VISIBLE EMPIRE by Hannah Pittard 

In 1962 a plane carrying over 100 of Atlanta’s prominent citizens crashed after takeoff at Paris’s Orly Airport. “Visible Empire,” tells the story of some of the friends and family of the perished. Robert loses his mistress on the doomed flight. Lily, her parents. Ivan, the mayor of Atlanta, must convince his wife to attend the multitude of funerals for the cities lost souls. Piedmont gets mixed up with those grieving in the days after the crash. Anastasia and her brother Skylar pretend to be the offspring of a couple lost on the flight. It’s a tightly woven tale of loss, privilege, racism, and identity taken from the headlines of a nation at the precipice of the Civil Rights movement.      

Favorite line(s): No, he had taken her up and into the hospital as though color didn’t exist, that’s how much he was thinking only of her and what she needed. The existence of color had disappeared for Piedmont for the first time in his life and in the most unexpected of ways as he’d lifted Lily from the car (not bothering to lock it, not even bothering to close that rear door) and taken her through the glass entrance and into the arms of those nurses in their still uniforms and ridiculous hats, which was when—as if a great wave had come crashing over him—color came blindingly back into view. Those nurses had taken Lily from his arms, and the moment her skin no longer touched his, he’d been pushed from the hospital, shoved out, thrown out, by two large men—white men, because such terrible things as color once again existed and had never truly stopped existing in the first place—who’d called him names and, as though he were an animal with limited understanding, repeated over and over again: “Out. Out. Out.”



Nobody writes about young adult contemporary angst better than Wolitzer. Well, maybe Donna Tartt? Wolitzer doesn’t disappoint with her latest collection of characters in this novel. Greer, the smart high achiever, follows her mentor, the feminist author Faith Frank, famous for her book, “The Female Persuasion,” to NYC and goes to work at Frank’s start-up company. Greer’s childhood friend and lover, Cory, whose trajectory in finance and economics after graduating from an ivy league college is aborted after an unimaginable loss. And Zee, Greer’s best friend, who admirably moves through jobs looking for her calling while trying to find her way as a gay woman.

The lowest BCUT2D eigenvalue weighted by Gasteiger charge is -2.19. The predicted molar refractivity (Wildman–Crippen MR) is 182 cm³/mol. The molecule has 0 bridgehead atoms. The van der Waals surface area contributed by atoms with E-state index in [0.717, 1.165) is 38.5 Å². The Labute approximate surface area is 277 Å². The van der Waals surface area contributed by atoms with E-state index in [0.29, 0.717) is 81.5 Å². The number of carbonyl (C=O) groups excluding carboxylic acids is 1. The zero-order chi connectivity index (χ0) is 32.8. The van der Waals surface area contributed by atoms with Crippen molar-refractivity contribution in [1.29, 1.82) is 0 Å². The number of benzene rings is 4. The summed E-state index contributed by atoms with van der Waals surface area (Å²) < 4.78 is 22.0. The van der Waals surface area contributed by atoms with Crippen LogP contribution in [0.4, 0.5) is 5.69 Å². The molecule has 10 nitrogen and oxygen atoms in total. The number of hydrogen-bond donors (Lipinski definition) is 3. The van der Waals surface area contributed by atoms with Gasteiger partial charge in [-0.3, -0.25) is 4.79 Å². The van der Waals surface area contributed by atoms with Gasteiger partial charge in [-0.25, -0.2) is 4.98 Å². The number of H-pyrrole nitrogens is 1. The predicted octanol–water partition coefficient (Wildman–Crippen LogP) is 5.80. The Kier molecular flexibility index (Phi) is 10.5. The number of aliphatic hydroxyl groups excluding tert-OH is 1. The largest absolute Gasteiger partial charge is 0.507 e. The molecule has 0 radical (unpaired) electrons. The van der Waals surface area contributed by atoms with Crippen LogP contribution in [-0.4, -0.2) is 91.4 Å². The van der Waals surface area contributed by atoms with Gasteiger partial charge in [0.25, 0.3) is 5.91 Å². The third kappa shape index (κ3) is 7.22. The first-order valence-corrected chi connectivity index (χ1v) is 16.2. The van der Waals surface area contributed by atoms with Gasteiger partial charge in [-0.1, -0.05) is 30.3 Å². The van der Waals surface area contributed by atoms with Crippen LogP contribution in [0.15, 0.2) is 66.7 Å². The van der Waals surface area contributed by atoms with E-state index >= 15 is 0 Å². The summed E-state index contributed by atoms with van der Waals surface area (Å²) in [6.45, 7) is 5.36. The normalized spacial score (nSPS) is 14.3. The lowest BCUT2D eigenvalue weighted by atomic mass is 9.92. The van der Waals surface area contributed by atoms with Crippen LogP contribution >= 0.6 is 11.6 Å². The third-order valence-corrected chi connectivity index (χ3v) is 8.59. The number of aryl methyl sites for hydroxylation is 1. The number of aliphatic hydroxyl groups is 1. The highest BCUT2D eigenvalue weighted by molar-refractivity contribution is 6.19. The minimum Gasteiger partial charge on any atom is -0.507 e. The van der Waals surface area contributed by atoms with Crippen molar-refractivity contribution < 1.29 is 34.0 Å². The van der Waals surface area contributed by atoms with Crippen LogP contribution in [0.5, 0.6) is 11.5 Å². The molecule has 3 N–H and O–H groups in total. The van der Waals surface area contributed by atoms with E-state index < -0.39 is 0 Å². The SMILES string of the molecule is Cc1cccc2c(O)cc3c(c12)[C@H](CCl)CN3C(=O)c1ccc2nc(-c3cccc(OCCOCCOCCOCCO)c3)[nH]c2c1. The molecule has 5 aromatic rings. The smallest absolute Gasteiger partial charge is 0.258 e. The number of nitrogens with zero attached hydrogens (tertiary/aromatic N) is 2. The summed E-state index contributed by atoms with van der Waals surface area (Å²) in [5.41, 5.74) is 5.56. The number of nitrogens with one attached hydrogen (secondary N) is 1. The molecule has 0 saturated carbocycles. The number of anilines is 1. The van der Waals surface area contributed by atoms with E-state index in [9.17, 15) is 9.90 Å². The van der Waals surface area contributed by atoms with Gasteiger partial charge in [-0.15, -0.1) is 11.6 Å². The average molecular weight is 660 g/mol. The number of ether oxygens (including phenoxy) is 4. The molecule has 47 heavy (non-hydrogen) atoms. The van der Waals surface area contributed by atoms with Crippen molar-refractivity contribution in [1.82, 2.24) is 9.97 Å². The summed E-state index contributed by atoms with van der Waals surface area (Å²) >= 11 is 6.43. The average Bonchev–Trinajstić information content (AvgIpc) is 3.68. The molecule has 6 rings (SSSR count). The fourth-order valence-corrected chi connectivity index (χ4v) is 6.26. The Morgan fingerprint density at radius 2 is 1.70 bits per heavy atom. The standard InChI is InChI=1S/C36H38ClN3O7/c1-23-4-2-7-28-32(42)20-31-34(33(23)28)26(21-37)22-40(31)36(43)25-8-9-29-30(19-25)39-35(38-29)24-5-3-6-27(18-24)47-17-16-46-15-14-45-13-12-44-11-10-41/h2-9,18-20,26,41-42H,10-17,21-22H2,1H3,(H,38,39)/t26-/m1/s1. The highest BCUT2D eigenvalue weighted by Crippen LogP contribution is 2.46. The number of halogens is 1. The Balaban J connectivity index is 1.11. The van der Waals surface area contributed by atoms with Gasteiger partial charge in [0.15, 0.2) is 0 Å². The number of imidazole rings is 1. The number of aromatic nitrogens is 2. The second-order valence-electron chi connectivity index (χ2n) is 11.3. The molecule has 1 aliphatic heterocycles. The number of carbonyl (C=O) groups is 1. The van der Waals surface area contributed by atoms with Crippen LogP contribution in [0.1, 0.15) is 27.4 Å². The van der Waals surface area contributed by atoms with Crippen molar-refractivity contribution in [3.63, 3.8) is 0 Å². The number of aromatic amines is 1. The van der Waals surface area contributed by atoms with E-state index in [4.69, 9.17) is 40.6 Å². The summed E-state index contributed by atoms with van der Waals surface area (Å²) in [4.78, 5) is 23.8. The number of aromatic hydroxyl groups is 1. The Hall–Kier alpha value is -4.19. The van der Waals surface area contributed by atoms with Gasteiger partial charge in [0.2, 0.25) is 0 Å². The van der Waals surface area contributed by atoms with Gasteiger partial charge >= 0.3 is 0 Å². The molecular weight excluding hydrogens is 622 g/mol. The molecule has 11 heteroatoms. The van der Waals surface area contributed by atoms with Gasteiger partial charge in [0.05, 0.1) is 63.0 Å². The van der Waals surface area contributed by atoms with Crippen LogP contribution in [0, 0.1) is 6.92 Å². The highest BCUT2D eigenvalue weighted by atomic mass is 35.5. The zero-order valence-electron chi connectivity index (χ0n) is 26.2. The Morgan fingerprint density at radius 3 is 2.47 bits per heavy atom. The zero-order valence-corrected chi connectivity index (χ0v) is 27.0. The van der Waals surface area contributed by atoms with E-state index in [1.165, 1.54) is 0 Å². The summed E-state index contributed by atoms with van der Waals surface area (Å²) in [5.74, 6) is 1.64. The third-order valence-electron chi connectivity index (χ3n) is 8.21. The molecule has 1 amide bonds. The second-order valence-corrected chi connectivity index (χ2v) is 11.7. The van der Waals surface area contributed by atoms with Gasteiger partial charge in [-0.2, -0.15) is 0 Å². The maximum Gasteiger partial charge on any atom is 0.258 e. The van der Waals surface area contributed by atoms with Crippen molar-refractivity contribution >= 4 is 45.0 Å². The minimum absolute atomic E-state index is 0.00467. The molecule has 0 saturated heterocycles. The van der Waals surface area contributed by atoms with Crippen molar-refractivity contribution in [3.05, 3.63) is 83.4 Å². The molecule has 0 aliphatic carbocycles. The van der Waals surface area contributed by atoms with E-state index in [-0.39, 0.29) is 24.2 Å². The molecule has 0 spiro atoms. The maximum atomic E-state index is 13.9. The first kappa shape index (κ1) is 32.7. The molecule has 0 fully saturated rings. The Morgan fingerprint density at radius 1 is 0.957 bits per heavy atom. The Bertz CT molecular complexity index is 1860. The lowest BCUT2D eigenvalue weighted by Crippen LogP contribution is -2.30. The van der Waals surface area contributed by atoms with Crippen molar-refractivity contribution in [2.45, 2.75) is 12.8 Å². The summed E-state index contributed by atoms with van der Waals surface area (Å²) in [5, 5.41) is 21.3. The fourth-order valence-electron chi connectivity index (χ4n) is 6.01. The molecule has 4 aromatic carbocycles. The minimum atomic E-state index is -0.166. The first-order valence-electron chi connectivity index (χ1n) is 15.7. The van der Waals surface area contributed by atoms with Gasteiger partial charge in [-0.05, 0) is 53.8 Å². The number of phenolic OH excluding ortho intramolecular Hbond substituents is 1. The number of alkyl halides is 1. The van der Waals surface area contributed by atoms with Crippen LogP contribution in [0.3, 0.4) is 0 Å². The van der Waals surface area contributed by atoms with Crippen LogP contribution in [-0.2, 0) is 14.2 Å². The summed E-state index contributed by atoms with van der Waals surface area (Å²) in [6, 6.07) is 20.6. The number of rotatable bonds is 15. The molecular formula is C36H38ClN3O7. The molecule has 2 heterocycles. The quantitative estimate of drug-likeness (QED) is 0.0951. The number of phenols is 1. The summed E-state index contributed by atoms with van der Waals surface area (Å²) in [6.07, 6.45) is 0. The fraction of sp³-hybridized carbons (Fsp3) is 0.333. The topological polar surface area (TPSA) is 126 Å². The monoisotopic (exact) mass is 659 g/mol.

The questions the story raises are about duty to friends, to family, self-identity and female power—or power in general: “To live in a world of female power—mutual power—felt like a desirable dream to Zee. Having power meant that the world was like a pasture with the gate left open and that there was nothing stopping you, and you could run and run.” 

This was this reader’s book selection for the One Brainers to discuss in August. Half loved it. The others not so much. “The characters didn’t engage me,” was a common complaint. Read it so you can be the judge! 


Favorite line(s): At the podium Faith said, “Whenever I give a talk at colleges I meet young women who say, ‘I’m not a feminist, but . . .’ By which they mean, ‘I don’t call myself a feminist, but I want equal pay, and I want to have equal relationships with men, and of course, I want to have an equal right to sexual pleasure. I want to have a fair and good life. I don’t want to be held back because I’m a woman. . . And I always want to reply,” said Faith, “’What do you think feminism is, other than that? How do you think you’re going to get those things if you deny the political movement that is all about obtaining that life that you want?’” 


THE MARS ROOM by Rachel Kushner